Happy New Year, everyone! I hope you enjoyed your holidays, had a wonderful Christmas, and are currently having a happy first few days of 2014!
For weeks, I’ve been waiting for this one window of opportunity to occur…an opening in the weather, which has kept the skies clouded over for the bulk of December and much of November. Cloudy skies make for bored astronomers and astrophotographers. Well, as it so happened, the first two days of the new year were that window…January 1st and 2nd offer clear skies…and, tonight (the 2nd) is the first meteor shower of the year: The Quadrantid Meteors. (More on the meteors in a bit.)
Last night, I drove about 40 miles out of down to a random road I’d never been on before: Comanche Creek Road, off Highway 86 out a ways on the plains. Skies were pretty dark here…to the west, you could easily see the huge light bubbles of Denver and Colorado Springs, however they were in part obstructed by some hills. The sky overhead was not completely clear of light pollution (need to drive over 100 miles far out into the plains, a good ways south of Limon, CO…or deep into the mountains), but it is FAR darker and clearer than my backyard. The difference in the number of stars is rather incredible…I can pick out the big ones, all the major stars of the major constellations, all of which are in the magnitude as low as 3, with maybe some mag 4s. Out on Comanche Creek Rd. I could see at least triple the number of stars, and everything was quite brilliant. It’s about a 40 minute drive, and a very quiet, untraveled little road.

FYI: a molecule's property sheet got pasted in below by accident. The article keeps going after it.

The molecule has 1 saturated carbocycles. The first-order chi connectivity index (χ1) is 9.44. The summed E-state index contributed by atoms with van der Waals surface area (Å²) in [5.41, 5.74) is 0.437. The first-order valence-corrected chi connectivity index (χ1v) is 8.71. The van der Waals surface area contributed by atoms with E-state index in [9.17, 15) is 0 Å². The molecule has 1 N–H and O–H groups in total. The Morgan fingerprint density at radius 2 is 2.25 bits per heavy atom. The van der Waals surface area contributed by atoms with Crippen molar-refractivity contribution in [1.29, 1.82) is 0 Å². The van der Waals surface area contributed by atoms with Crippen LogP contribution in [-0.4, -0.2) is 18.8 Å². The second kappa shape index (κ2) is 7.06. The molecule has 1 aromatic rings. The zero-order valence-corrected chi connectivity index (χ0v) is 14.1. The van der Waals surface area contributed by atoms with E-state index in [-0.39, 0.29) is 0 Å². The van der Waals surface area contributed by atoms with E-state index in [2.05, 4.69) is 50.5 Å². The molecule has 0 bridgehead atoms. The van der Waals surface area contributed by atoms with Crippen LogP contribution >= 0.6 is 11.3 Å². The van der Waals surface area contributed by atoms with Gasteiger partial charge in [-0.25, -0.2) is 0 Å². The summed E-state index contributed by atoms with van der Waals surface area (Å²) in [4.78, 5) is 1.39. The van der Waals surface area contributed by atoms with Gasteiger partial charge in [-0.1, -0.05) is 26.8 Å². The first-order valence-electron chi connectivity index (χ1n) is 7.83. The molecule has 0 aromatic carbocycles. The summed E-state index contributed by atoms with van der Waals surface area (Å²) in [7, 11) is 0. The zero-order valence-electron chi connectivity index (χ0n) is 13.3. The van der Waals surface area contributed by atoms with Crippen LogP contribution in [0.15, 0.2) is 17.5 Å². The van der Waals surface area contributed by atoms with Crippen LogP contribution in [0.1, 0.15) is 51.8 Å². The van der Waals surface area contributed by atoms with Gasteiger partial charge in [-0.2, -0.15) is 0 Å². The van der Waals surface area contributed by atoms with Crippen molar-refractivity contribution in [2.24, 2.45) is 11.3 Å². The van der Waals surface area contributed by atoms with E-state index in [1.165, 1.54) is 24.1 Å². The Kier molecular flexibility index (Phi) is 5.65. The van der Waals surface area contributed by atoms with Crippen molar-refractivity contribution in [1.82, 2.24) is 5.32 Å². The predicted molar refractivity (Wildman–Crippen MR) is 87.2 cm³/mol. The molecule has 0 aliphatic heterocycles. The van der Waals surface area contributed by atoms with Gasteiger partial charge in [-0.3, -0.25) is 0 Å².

Off to the side where i parked was a stand of trees, and it ended up making a wonderful foreground backdrop to the milky way, which in that region of the sky is nestled up nice and close to my favorite constellation, Orion:
Speaking of Orion, thanks to the dark skies, I was finally able to capture a wide field image of the “axis of nebula”, as I like to call it: Orion Nebula (M42), De Mairan’s Nebula (M43), Horse Head Nebula (in front of emission nebula IC434…the pinkish-red swath of light behind the dark and dusty horse head), Flame Nebula, and a reflection nebula higher above and to the left of Flame called M78:
I’m pretty satisfied with this shot. It is a stack of 30 light frames (forgot to take dark and bias frames, so it’s a bit noisy…it was VERY cold last night, less than 20 degrees, and the wind eventually picked up, which made it feel MUCH colder, and I ended up packing it in well before I had originally intended to.) I think this is about as good as I can do with my current equipment…I’ll need a telescope on a quality tracking mount to do any better (although I intend to visit those dark skies again sometime soon here, and use my 600mm lens, see if I can get some better close-up shots of Flame, Horse Head, Orion, and M78 nebulas.)